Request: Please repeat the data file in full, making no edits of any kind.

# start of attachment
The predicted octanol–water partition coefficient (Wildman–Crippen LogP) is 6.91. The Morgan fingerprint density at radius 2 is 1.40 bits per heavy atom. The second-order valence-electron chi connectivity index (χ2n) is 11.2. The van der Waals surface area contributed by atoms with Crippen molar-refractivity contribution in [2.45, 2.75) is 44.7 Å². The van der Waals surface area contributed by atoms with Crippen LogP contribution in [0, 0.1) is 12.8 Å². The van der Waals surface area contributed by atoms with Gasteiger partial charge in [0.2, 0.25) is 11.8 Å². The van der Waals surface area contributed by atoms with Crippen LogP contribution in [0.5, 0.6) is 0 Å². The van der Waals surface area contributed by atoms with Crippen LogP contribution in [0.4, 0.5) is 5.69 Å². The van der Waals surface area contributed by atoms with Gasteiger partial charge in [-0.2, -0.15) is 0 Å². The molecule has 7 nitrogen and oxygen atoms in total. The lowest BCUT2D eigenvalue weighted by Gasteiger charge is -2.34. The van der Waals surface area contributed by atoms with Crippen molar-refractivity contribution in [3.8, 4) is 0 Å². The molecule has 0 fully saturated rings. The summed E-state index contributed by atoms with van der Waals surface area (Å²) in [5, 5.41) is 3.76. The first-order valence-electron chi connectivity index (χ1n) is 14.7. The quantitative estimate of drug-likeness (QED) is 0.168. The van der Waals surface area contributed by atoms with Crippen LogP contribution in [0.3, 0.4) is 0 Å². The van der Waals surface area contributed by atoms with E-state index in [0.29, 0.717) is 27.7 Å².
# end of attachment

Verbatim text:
The predicted octanol–water partition coefficient (Wildman–Crippen LogP) is 6.91. The Morgan fingerprint density at radius 2 is 1.40 bits per heavy atom. The second-order valence-electron chi connectivity index (χ2n) is 11.2. The van der Waals surface area contributed by atoms with Crippen molar-refractivity contribution in [2.45, 2.75) is 44.7 Å². The van der Waals surface area contributed by atoms with Crippen LogP contribution in [0, 0.1) is 12.8 Å². The van der Waals surface area contributed by atoms with Gasteiger partial charge in [0.2, 0.25) is 11.8 Å². The van der Waals surface area contributed by atoms with Crippen LogP contribution in [0.5, 0.6) is 0 Å². The van der Waals surface area contributed by atoms with Crippen LogP contribution in [0.4, 0.5) is 5.69 Å². The van der Waals surface area contributed by atoms with Gasteiger partial charge in [-0.2, -0.15) is 0 Å². The molecule has 7 nitrogen and oxygen atoms in total. The lowest BCUT2D eigenvalue weighted by Gasteiger charge is -2.34. The van der Waals surface area contributed by atoms with Crippen molar-refractivity contribution in [3.8, 4) is 0 Å². The molecule has 0 fully saturated rings. The summed E-state index contributed by atoms with van der Waals surface area (Å²) in [5, 5.41) is 3.76. The first-order valence-electron chi connectivity index (χ1n) is 14.7. The quantitative estimate of drug-likeness (QED) is 0.168. The van der Waals surface area contributed by atoms with Crippen LogP contribution in [0.3, 0.4) is 0 Å². The van der Waals surface area contributed by atoms with E-state index in [0.29, 0.717) is 27.7 Å².